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Talk Amharic to me: Pitt offers new language

Raka+Sarkar+%7C+Senior+Staff+Illustrator
Raka Sarkar | Senior Staff Illustrator

Raka Sarkar | Senior Staff Illustrator

Raka Sarkar | Senior Staff Illustrator

By Salina Pressimone / Staff Writer

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“Kä, ku, ki. Rä, ru, ri. Tä, tu, ti.”

Junior Ruth Dereje sounds out each letter as she transcribes the intricate Amharic symbols on the chalkboard inside the Irish Room with precise delineations of each of their most minute but crucial features. Behind her, professor Waganesh Zeleke expands and shapes her mouth to emphasize the slight differences in sounds.

While there are only two students currently enrolled in Pitt’s inaugural Amharic course, the intimate classroom setting provides for an efficient and productive meeting time. The class convenes twice per week, and one session involves a slate of oral, listening, reading and writing activities.

“Mäskäräm, t’ik’imt, hïdar, tahsas, t’ir,” Zeleke sounds out a few of the months of Ethiopia’s thirteen-month year — providing explanation for the country’s last one that consists of just five or six days.

“That’s a short month,” Dereje responds.

The three relay discussions in Amharic about traditional and modern clothing in Ethiopia, how Ethiopians rely on natural sunlight for telling time and which dash separates a “ha” sound from a “hu” sound.

More than 25 million people worldwide speak Amharic — the official language of Ethiopia — as their native language. It is the second most commonly spoken Semitic language after Arabic, and according to Zeleke who teaches the course, it is becoming highly popular in major U.S. cities. And the Ethiopian population in the United States has risen about 25 percent since 1980, making it the second-largest African immigrant group in the country according to the Migration Policy Institute.

Now Ethiopia’s influence has spread to Pitt as a way to further develop the Africana studies program at the University.

“For me, language is part of identity,” Zeleke, a native speaker of Amharic who was born in Ethiopia, said. “So it’s not only language as a tool to share information or to exchange, but it’s also part of your culture, it’s part of the identity for someone who speaks it.”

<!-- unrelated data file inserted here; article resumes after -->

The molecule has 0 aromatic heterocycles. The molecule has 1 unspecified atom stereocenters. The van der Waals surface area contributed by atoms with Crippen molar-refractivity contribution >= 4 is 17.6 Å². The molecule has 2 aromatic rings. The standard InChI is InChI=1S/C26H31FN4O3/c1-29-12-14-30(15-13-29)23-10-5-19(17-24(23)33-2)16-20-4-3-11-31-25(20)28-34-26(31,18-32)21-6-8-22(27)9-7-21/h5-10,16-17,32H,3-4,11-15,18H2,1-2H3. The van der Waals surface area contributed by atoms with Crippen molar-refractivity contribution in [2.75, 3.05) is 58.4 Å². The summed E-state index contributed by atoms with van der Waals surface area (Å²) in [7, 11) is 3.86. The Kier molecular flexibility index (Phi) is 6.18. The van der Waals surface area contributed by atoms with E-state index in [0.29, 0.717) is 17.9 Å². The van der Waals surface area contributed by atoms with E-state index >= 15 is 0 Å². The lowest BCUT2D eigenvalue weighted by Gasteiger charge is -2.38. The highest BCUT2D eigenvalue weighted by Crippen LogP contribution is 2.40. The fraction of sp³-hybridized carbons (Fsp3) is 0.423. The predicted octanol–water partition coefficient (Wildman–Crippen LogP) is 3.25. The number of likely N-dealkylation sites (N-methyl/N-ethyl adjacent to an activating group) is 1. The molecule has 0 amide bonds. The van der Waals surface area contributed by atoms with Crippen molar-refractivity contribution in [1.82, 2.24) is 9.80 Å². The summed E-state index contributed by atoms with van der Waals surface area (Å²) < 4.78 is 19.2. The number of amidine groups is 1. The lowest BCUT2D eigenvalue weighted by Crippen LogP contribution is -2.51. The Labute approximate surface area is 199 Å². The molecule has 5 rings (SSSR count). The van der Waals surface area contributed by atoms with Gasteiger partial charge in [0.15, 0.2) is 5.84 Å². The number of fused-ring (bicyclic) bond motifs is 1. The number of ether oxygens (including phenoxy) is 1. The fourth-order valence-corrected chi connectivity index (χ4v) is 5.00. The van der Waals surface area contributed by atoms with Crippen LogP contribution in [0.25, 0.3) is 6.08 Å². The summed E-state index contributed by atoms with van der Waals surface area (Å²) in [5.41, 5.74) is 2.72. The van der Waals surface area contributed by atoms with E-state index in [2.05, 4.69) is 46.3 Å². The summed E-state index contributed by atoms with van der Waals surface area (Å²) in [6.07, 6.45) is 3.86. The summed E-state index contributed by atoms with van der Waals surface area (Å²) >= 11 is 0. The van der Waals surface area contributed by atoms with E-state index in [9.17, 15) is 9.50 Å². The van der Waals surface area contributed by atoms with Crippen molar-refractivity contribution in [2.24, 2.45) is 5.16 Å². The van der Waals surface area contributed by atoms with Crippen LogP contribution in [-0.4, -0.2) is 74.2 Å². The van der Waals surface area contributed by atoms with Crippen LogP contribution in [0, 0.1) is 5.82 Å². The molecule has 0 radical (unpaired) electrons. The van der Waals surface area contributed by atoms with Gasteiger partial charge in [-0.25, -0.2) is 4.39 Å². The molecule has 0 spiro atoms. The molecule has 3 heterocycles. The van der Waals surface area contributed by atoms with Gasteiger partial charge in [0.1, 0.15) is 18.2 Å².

Zeleke, an assistant professor in the Department of Counseling, Psychology and Special Education at Duquesne, typically starts class next to her students as a tutor might, engaging them with passages on a laptop screen or textbook activities in “Let’s Speak Amharic, or “Colloquial Amharic. She also makes it a point to provide useful feedback to the students throughout the class session.

“Stop thinking in English,” Zeleke said to Dereje one class. “You’re doing really well, but feel comfortable saying it.”

Amharic uses a consonant-based syllabary adapted from the extinct classical language of Ethiopia, Ge’ez. Its complex writing system consists of more than 33 consonants that take seven slightly different forms depending on which vowel is used with each.

Dereje said she often practices the different symbols repeatedly whenever she feels it’s time for a break from other academic obligations — especially calculus.

The variations in form take time to get down before even being able to read or speak the language. Dereje has been exposed to the language at home her whole life and has always been able to understand it, but still struggles to converse confidently.